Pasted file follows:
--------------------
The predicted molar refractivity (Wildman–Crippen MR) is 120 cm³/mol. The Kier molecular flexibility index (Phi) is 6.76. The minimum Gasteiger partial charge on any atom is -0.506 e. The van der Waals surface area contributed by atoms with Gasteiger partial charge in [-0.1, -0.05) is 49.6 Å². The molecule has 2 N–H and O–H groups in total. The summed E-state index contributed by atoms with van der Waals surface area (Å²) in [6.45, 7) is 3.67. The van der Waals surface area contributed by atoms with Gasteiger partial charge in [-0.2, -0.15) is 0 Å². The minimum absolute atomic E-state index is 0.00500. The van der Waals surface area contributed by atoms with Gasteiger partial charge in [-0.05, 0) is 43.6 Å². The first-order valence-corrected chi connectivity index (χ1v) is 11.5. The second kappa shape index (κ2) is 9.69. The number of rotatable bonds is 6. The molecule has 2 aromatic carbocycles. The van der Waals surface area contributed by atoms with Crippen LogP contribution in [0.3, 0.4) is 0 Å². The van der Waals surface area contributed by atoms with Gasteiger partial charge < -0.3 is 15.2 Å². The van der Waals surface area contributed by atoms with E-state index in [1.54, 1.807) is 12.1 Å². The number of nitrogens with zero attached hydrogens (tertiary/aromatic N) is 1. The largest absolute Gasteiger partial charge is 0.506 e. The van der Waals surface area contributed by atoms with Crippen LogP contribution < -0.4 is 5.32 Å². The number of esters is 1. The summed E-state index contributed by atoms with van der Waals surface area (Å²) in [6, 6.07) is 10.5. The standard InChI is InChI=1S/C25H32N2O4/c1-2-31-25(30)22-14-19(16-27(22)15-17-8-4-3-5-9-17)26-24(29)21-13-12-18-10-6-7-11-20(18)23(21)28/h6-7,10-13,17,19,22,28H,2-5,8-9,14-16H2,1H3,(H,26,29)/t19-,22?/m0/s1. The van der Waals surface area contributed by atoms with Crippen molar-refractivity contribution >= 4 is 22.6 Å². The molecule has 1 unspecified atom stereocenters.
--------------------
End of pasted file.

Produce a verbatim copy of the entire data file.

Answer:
The predicted molar refractivity (Wildman–Crippen MR) is 120 cm³/mol. The Kier molecular flexibility index (Phi) is 6.76. The minimum Gasteiger partial charge on any atom is -0.506 e. The van der Waals surface area contributed by atoms with Gasteiger partial charge in [-0.1, -0.05) is 49.6 Å². The molecule has 2 N–H and O–H groups in total. The summed E-state index contributed by atoms with van der Waals surface area (Å²) in [6.45, 7) is 3.67. The van der Waals surface area contributed by atoms with Gasteiger partial charge in [-0.2, -0.15) is 0 Å². The minimum absolute atomic E-state index is 0.00500. The van der Waals surface area contributed by atoms with Gasteiger partial charge in [-0.05, 0) is 43.6 Å². The first-order valence-corrected chi connectivity index (χ1v) is 11.5. The second kappa shape index (κ2) is 9.69. The number of rotatable bonds is 6. The molecule has 2 aromatic carbocycles. The van der Waals surface area contributed by atoms with Crippen LogP contribution in [0.3, 0.4) is 0 Å². The van der Waals surface area contributed by atoms with Gasteiger partial charge < -0.3 is 15.2 Å². The van der Waals surface area contributed by atoms with E-state index in [1.54, 1.807) is 12.1 Å². The number of nitrogens with zero attached hydrogens (tertiary/aromatic N) is 1. The largest absolute Gasteiger partial charge is 0.506 e. The van der Waals surface area contributed by atoms with Crippen LogP contribution < -0.4 is 5.32 Å². The number of esters is 1. The summed E-state index contributed by atoms with van der Waals surface area (Å²) in [6, 6.07) is 10.5. The standard InChI is InChI=1S/C25H32N2O4/c1-2-31-25(30)22-14-19(16-27(22)15-17-8-4-3-5-9-17)26-24(29)21-13-12-18-10-6-7-11-20(18)23(21)28/h6-7,10-13,17,19,22,28H,2-5,8-9,14-16H2,1H3,(H,26,29)/t19-,22?/m0/s1. The van der Waals surface area contributed by atoms with Crippen molar-refractivity contribution >= 4 is 22.6 Å². The molecule has 1 unspecified atom stereocenters.